County has wrong fix for housing woes

October 31, 2009|By JOE LANE

Washington County has two housing problems.

The first problem is there are too many houses on the market. The second problem is there is not enough room in our schools for the number of students in the county.

Too many houses? Not enough schools? What should we do?

Commissioners John F. Barr, William J. Wivell, James F. Kercheval and Terry L. Baker have an answer. Let's build more houses and not charge developers for schools and roads. Unbelievable!

These commissioners call this gift to developers a "stimulus package." Who will get the stimulus? Not small business owners, not machine shops, not bakeries or antique malls, not dairy farmers or any other farmers. There is not a dime in this for long-term, good-paying jobs. No jobs, fixing or building schools, fixing roads or anything else in need of repair. The economy is bad all over, but only housing developers get a stimulus from the Washington County Commissioners.


What do the taxpayers get? We get to pay for the schools, roads, water, sewer, fire, rescue, police, etc. We watch the redistricting battles rage on the pages of The Herald-Mail and the commissioners want to do the very thing that got us in this mess. They want to allow developers of new homes to build, but not pay for schools and roads.

It is interesting they voted to do this the same day The Herald-Mail published a front-page story about the recent signs of recovery of the home-building industry. Developers get a stimulus even when they don't need it. The rest of us get to pay for it.

I see this as a complete misuse of tax dollars. The fact that several commissioners are financially tied to the development industry should give us all pause. While reading the flurry of postings on The Herald-Mail's Web site and e-mails I received, I kept thinking, "I couldn't have said it better myself." So I decided to clip a few and include them here. This is just a small sample of the comments and e-mails I encountered following this vote.

The first couple of writers address some of the bogus assumptions used to justify the stimulus. They wrote:

"Study after study shows, when you give incentives to the builders/developers they pocket it -- they DO NOT pass it on to the home buyer. Once again, the commissioners roll over for the developers."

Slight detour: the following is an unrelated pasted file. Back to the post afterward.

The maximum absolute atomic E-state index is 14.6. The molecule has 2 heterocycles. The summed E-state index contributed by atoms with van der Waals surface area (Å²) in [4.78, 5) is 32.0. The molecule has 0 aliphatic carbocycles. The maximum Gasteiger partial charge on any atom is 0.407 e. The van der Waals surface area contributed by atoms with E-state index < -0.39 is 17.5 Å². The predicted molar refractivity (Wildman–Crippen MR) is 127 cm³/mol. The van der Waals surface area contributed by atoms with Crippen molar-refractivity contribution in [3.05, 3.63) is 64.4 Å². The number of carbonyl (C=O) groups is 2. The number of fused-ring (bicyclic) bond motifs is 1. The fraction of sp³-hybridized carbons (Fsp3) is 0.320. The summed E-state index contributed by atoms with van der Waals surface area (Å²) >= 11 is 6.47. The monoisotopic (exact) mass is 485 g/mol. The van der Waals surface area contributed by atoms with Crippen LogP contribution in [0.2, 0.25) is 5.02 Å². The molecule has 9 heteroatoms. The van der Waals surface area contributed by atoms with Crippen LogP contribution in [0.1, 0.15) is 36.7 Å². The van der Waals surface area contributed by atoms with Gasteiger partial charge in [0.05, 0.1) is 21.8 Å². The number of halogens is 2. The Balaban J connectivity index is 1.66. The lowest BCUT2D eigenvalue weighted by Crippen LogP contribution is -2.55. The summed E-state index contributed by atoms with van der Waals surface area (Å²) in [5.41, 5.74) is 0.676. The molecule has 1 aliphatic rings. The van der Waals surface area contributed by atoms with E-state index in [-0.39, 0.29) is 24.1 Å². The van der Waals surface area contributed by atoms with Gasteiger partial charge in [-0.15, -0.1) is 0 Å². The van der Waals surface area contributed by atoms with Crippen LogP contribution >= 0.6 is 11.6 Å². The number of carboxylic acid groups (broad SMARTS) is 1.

"Contractors rode the gravy train when the market was booming. They charged (two times) what the houses cost to build because they could get it. OK, that's capitalism. But the market is what it is. If the market is bad, why do I have to pick up the tab to put developers back on the gravy train?"

While homeowners watch the value of their homes go down and the number of foreclosures keeps rising, many would agree with the following writers, including a prominent real estate agent.

"... the program will flood a market already saturated with homes that are not selling, causing all homeowners to lose equity."

"Not only is this the dumbest idea I have seen come across, but they passed it! And in spite of public outcry. Who in their right mind would approve new construction when the area is already saturated with vacant homes -- a lot of them also new! Builders already built homes and couldn't sell them. So let's just add more vacancies, more back taxes on vacancies and further decrease property values and then raise taxes to support the loss."

"Pure genius to give incentives for builders to build with a market that is already saturated with empty houses! ... Absolutely ridiculous what they are doing! ... Obviously, they have some motive to devalue all of our homes here in Washington County!"

While a few developers will reap a short-term benefit, it is the long-term consequences of this decision that concern the next writer.

"The real cost of this 'program' will be the long-term lost property tax revenue as existing homes are devalued even further. That means higher property tax rates to offset the loss. Meaning ... your home will be worth less, but you will have to pay more taxes!"

"If we get more kids, but no money, how is this not going to hurt an already overcrowded school system?"

Years of allowing developers to build without charging for schools created the current school capacity crisis. Many schools look like trailer parks at this point. Even now, the commissioners so underfund school construction that the school board is forced to build giant elementary schools just to save money. Everyone would prefer smaller neighborhood schools, but this is not possible when developers are not required to pay their fair share. The redistricting battles we are having now are the direct result of the extreme pro-developer bias exhibited by our commissioners.

This leads to the next important point.

"Aren't there some public works projects that would put the same people back to work?"

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